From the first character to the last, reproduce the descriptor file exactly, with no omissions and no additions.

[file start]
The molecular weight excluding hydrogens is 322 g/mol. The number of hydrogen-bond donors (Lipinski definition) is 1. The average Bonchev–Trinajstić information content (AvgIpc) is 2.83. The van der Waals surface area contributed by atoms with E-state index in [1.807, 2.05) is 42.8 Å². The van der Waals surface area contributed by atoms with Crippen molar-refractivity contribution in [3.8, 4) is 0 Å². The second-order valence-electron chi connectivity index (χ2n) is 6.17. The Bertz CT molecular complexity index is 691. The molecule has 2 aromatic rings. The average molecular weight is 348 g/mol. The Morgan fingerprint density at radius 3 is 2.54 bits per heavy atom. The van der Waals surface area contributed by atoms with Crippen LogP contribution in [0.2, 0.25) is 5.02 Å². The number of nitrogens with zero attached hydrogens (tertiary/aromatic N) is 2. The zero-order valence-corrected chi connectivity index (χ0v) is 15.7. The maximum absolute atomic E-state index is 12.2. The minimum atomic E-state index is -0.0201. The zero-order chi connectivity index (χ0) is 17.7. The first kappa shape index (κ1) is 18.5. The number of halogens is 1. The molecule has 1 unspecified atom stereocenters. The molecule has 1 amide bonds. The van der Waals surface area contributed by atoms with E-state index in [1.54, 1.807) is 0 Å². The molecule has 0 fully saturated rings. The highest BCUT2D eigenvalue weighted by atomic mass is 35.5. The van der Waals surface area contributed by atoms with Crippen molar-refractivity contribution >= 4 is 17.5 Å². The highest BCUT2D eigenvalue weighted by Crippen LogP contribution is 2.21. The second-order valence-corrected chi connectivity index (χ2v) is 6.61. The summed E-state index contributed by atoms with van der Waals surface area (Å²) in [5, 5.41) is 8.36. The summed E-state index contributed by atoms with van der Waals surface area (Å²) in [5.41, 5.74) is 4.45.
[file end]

The molecular weight excluding hydrogens is 322 g/mol. The number of hydrogen-bond donors (Lipinski definition) is 1. The average Bonchev–Trinajstić information content (AvgIpc) is 2.83. The van der Waals surface area contributed by atoms with E-state index in [1.807, 2.05) is 42.8 Å². The van der Waals surface area contributed by atoms with Crippen molar-refractivity contribution in [3.8, 4) is 0 Å². The second-order valence-electron chi connectivity index (χ2n) is 6.17. The Bertz CT molecular complexity index is 691. The molecule has 2 aromatic rings. The average molecular weight is 348 g/mol. The Morgan fingerprint density at radius 3 is 2.54 bits per heavy atom. The van der Waals surface area contributed by atoms with Crippen LogP contribution in [0.2, 0.25) is 5.02 Å². The number of nitrogens with zero attached hydrogens (tertiary/aromatic N) is 2. The zero-order valence-corrected chi connectivity index (χ0v) is 15.7. The maximum absolute atomic E-state index is 12.2. The minimum atomic E-state index is -0.0201. The zero-order chi connectivity index (χ0) is 17.7. The first kappa shape index (κ1) is 18.5. The number of halogens is 1. The molecule has 1 unspecified atom stereocenters. The molecule has 1 amide bonds. The van der Waals surface area contributed by atoms with E-state index in [1.54, 1.807) is 0 Å². The molecule has 0 fully saturated rings. The highest BCUT2D eigenvalue weighted by atomic mass is 35.5. The van der Waals surface area contributed by atoms with Crippen molar-refractivity contribution >= 4 is 17.5 Å². The highest BCUT2D eigenvalue weighted by Crippen LogP contribution is 2.21. The second-order valence-corrected chi connectivity index (χ2v) is 6.61. The summed E-state index contributed by atoms with van der Waals surface area (Å²) in [5, 5.41) is 8.36. The summed E-state index contributed by atoms with van der Waals surface area (Å²) in [5.41, 5.74) is 4.45.